Over this time, from 2001 to 2011, UNAAC faced many challenges and difficulties as it strove to further its development as a professional organizational: low membership numbers; competition for potential members under the powerful influence of the nurses’ association; the management team’s lack of experience; and the lack of technical and financial partners. All these combined explain the trial-and-error missteps and difficulties of these ten years. It was determination and perseverance of a strong leadership that brought the organization through this difficult and uncertain phase.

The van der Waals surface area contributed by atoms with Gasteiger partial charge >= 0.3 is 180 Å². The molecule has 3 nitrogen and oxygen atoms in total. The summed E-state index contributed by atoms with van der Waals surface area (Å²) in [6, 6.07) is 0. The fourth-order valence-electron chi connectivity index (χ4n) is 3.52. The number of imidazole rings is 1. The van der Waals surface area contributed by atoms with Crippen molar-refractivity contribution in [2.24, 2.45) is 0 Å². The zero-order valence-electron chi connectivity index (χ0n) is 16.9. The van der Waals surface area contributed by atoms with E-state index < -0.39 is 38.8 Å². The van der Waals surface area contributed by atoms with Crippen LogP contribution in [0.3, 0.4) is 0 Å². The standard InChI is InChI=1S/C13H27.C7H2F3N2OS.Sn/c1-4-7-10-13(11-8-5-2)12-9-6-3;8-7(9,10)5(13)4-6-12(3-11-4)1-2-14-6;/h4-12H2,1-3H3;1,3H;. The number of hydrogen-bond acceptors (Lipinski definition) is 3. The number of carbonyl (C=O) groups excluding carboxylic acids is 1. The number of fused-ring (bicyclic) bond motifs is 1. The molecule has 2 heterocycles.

Simultaneously, global attention towards the improvement of maternal health gained momentum. From Safe Motherhood in the early 1990s to Making Pregnancy Safer in the new millennium, recognition of the contribution of midwives to improving maternal health outcomes became formally recognized in 2011 through the UNFPA-led publication “State of the World’s Midwifery”. At the heart of the strategy, adopted by UNFPA in the wake of the report, lies the conviction that reducing the deaths of women due to pregnancy complications can only succeed if one strengthens the practice of midwifery throughout the world. That same year, UNFPA in the DRC decided to technically and financially support an evaluation of midwifery training in the Congo. The evaluation found several gaps in the training of midwives—it was highly theoretical and lacking hands-on training, there were insufficient qualified midwifery teachers in the country and that the training itself met neither the international norms and standards nor the needs of the population. In response to this, the Ministère de l’Enseignement Supérieur et Universitaire (Ministry of Higher and University Education) took the decision to reform the midwifery education program, adopt the international designation of Midwife and recognize the midwifery profession as its own entity. This reform led to the establishment in 2013 of a direct-entry midwifery education program accompanied by a curriculum that met the norms and standards of the International Confederation of Midwives (ICM).